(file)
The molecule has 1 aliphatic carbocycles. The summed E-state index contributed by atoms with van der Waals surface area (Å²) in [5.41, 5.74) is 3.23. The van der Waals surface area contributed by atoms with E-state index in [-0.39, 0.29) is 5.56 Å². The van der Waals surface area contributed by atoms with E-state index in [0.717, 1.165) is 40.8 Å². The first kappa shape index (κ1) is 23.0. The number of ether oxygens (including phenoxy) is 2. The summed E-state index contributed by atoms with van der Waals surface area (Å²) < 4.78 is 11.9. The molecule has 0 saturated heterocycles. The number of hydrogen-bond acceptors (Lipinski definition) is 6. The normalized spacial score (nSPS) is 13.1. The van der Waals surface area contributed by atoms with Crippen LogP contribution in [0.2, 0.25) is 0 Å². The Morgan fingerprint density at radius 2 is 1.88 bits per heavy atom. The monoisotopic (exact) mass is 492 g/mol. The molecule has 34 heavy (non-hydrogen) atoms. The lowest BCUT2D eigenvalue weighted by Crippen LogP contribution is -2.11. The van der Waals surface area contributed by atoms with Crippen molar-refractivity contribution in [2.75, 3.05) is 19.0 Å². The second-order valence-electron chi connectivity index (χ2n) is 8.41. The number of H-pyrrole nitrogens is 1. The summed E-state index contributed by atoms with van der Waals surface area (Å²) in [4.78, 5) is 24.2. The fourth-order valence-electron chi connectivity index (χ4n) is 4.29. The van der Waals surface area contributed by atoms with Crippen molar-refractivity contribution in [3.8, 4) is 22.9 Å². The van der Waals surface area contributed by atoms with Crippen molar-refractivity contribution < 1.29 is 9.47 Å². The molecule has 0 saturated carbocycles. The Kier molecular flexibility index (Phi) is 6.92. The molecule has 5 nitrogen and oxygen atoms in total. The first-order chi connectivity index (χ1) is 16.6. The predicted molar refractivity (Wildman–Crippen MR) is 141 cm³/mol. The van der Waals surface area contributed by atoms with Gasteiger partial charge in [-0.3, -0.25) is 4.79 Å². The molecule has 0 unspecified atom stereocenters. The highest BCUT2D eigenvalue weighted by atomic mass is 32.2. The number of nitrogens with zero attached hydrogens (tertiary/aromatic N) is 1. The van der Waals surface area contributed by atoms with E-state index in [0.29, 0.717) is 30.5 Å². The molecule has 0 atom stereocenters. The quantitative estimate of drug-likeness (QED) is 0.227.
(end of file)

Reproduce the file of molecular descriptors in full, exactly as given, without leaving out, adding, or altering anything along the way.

The molecule has 1 aliphatic carbocycles. The summed E-state index contributed by atoms with van der Waals surface area (Å²) in [5.41, 5.74) is 3.23. The van der Waals surface area contributed by atoms with E-state index in [-0.39, 0.29) is 5.56 Å². The van der Waals surface area contributed by atoms with E-state index in [0.717, 1.165) is 40.8 Å². The first kappa shape index (κ1) is 23.0. The number of ether oxygens (including phenoxy) is 2. The summed E-state index contributed by atoms with van der Waals surface area (Å²) < 4.78 is 11.9. The molecule has 0 saturated heterocycles. The number of hydrogen-bond acceptors (Lipinski definition) is 6. The normalized spacial score (nSPS) is 13.1. The van der Waals surface area contributed by atoms with Crippen LogP contribution in [0.2, 0.25) is 0 Å². The Morgan fingerprint density at radius 2 is 1.88 bits per heavy atom. The monoisotopic (exact) mass is 492 g/mol. The molecule has 34 heavy (non-hydrogen) atoms. The lowest BCUT2D eigenvalue weighted by Crippen LogP contribution is -2.11. The van der Waals surface area contributed by atoms with Crippen molar-refractivity contribution in [2.75, 3.05) is 19.0 Å². The second-order valence-electron chi connectivity index (χ2n) is 8.41. The number of H-pyrrole nitrogens is 1. The summed E-state index contributed by atoms with van der Waals surface area (Å²) in [4.78, 5) is 24.2. The fourth-order valence-electron chi connectivity index (χ4n) is 4.29. The van der Waals surface area contributed by atoms with Crippen molar-refractivity contribution in [3.8, 4) is 22.9 Å². The van der Waals surface area contributed by atoms with Crippen molar-refractivity contribution < 1.29 is 9.47 Å². The molecule has 0 saturated carbocycles. The Kier molecular flexibility index (Phi) is 6.92. The molecule has 5 nitrogen and oxygen atoms in total. The first-order chi connectivity index (χ1) is 16.6. The predicted molar refractivity (Wildman–Crippen MR) is 141 cm³/mol. The van der Waals surface area contributed by atoms with Gasteiger partial charge in [-0.3, -0.25) is 4.79 Å². The molecule has 0 unspecified atom stereocenters. The highest BCUT2D eigenvalue weighted by atomic mass is 32.2. The number of nitrogens with zero attached hydrogens (tertiary/aromatic N) is 1. The van der Waals surface area contributed by atoms with E-state index in [0.29, 0.717) is 30.5 Å². The molecule has 0 atom stereocenters. The quantitative estimate of drug-likeness (QED) is 0.227.